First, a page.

If you spend a little time talking to global warming skeptics, you’ll run across some variation of this argument: the Mann Hockey Stick graph, which shows global temperatures trending dramatically upward, is flawed/faked/broken.
The so called “hockey stick” is a graph from a paper written in 1998 by Michael Mann and others (often referred to as MBH 98). It shows temperatures for the past 1000 years, with a dramatic upward swing in the 20th century. The graph attained a fair bit of notoriety when the International Panel on Climate Change featured it in its Third Assessment Report in 2001. Since then there have been several scientific papers published about it, endless websites and blog posts, and a congressional hearing, all on this single paper.
The general thrust of all this study, criticism, accusations of fraud, reworking, reexamining etc. is that there were indeed some flaws in the statistical methods used in MBH 98. However, multiple papers since then have indicated that the conclusions are valid.
Climate scientists have compared multiple datasets (called proxies) – ice samples, treerings, boreholes, historical documents, marine sediments – to get an idea of past climate variations. I’ll quote from the executive summary of the National Academy of Sciences “Surface Temperature Reconstructions for the Last 2000 Years”:
It can be said with a high level of confidence that global mean surface temperature was higher during the last few decades of the 20th century than during any comparable period during the preceding four centuries….less confidence can be placed in large-scale surface temperature reconstructions for the period from AD 900 to 1600. Presently available proxy evidence indicates that temperatures at many, but not all, individual locations were higher during the past 25 years than during any period of comparable length since AD 900….Very little confidence can be assigned to statements concerning the hemispheric mean or global mean surface temperature prior to about AD 900….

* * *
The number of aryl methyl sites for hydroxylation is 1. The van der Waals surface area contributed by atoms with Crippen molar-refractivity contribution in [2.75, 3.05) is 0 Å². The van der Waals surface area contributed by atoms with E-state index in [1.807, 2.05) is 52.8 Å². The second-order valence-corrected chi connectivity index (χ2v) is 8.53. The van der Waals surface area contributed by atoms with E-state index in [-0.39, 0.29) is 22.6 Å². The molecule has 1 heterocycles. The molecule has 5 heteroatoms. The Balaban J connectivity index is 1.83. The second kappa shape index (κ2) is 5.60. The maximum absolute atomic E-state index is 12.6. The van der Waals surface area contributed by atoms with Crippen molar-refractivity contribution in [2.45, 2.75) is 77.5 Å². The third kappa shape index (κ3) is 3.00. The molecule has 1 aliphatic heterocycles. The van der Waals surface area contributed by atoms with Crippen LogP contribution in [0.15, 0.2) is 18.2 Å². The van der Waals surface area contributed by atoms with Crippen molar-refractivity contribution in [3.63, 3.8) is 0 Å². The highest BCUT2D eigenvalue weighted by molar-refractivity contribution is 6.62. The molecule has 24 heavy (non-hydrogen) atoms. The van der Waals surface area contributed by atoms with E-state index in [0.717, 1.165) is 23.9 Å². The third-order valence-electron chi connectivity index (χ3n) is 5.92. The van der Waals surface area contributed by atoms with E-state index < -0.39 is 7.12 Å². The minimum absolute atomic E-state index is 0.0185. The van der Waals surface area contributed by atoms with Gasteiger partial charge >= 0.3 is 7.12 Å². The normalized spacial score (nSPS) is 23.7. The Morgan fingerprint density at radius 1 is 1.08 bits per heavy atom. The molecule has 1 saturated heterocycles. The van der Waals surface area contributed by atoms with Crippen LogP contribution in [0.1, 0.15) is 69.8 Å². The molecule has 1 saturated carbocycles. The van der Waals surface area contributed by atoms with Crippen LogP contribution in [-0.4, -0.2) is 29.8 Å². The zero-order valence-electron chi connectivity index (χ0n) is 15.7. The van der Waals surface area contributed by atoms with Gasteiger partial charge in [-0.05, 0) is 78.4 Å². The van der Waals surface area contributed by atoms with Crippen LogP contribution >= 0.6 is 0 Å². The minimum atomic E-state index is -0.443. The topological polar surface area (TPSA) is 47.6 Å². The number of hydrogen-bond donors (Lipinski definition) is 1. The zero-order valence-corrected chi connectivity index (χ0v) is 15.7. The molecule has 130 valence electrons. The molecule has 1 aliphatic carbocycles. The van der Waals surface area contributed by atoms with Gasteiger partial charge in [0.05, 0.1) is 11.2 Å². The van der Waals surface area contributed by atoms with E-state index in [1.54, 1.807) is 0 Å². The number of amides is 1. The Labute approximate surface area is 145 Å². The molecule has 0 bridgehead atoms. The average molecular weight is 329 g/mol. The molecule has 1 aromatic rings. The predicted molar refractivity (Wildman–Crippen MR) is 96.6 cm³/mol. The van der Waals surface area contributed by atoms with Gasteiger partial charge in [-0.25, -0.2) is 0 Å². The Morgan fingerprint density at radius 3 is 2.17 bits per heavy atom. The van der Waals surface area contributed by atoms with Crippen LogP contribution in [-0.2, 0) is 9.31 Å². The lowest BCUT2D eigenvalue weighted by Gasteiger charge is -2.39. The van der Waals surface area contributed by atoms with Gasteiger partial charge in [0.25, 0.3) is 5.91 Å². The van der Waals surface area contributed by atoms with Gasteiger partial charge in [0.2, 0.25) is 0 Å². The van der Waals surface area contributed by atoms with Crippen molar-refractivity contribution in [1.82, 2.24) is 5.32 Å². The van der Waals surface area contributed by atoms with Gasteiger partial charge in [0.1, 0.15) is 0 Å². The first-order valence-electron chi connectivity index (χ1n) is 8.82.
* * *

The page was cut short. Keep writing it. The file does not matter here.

The basic conclusion of Mann et al. (1998, 1999) was that the late 20th century warmth in the Northern Hemisphere was unprecedented during at least the last 1,000 years. This conclusion has subsequently been supported by an array of evidence that includes both additional large-scale surface temperature reconstructions and pronounced changes in a variety of local proxy indicators, such as melting on icecaps and the retreat of glaciers around the world, which in many cases appear to be unprecedented during at least the last 2000 years. Not all individual proxy records indicate that the recent warmth is unprecedented, although a larger fraction of geographically diverse sites experienced exceptional warmth during the late 20th century than during any other extended period from AD 900 onward.
The Wegman report, presented to Congress in 2005, was a detailed study of the statistical methods used in MBH 1998. Although it was widely hailed by climate change skeptics as a thorough debunking of Mann’s work, it is limited in scope. It’s worth some study if you want to understand the issue more fully, and a PDF can be found here. Commentary on the Wegman report here.
Other scientists have studied Mann’s conclusions and methods and found them to be robust. Some of these papers are summarized in the Wegman report.
Also take a look here.
I draw two conclusions from this:
1. There are lots of unknowns in the study of climate – both future predictions and past climate reconstructions.
2. There is substantial evidence that the current warming is unusual and goes beyond the ranges seen in the past 2000 years.
Also note that, whatever your opinion of the hockey stick graph itself, there is still strong evidence that the earth is warming and that humans are the cause.